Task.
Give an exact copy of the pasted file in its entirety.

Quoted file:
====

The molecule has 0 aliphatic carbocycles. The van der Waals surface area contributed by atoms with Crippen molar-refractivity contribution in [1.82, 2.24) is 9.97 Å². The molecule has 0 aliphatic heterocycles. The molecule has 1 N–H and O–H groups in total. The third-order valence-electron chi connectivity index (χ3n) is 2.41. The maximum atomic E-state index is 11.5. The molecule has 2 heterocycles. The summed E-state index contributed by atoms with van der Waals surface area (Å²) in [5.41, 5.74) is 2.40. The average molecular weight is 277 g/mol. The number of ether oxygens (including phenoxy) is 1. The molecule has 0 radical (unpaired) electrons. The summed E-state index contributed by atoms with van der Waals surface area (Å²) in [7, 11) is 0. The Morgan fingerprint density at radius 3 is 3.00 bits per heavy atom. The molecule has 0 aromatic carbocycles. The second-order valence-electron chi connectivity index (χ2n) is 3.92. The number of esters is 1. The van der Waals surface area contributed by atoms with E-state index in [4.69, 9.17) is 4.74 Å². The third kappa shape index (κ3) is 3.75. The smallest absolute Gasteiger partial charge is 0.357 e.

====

The molecule has 0 aliphatic carbocycles. The van der Waals surface area contributed by atoms with Crippen molar-refractivity contribution in [1.82, 2.24) is 9.97 Å². The molecule has 0 aliphatic heterocycles. The molecule has 1 N–H and O–H groups in total. The third-order valence-electron chi connectivity index (χ3n) is 2.41. The maximum atomic E-state index is 11.5. The molecule has 2 heterocycles. The summed E-state index contributed by atoms with van der Waals surface area (Å²) in [5.41, 5.74) is 2.40. The average molecular weight is 277 g/mol. The number of ether oxygens (including phenoxy) is 1. The molecule has 0 radical (unpaired) electrons. The summed E-state index contributed by atoms with van der Waals surface area (Å²) in [7, 11) is 0. The Morgan fingerprint density at radius 3 is 3.00 bits per heavy atom. The molecule has 0 aromatic carbocycles. The second-order valence-electron chi connectivity index (χ2n) is 3.92. The number of esters is 1. The van der Waals surface area contributed by atoms with E-state index in [4.69, 9.17) is 4.74 Å². The third kappa shape index (κ3) is 3.75. The smallest absolute Gasteiger partial charge is 0.357 e.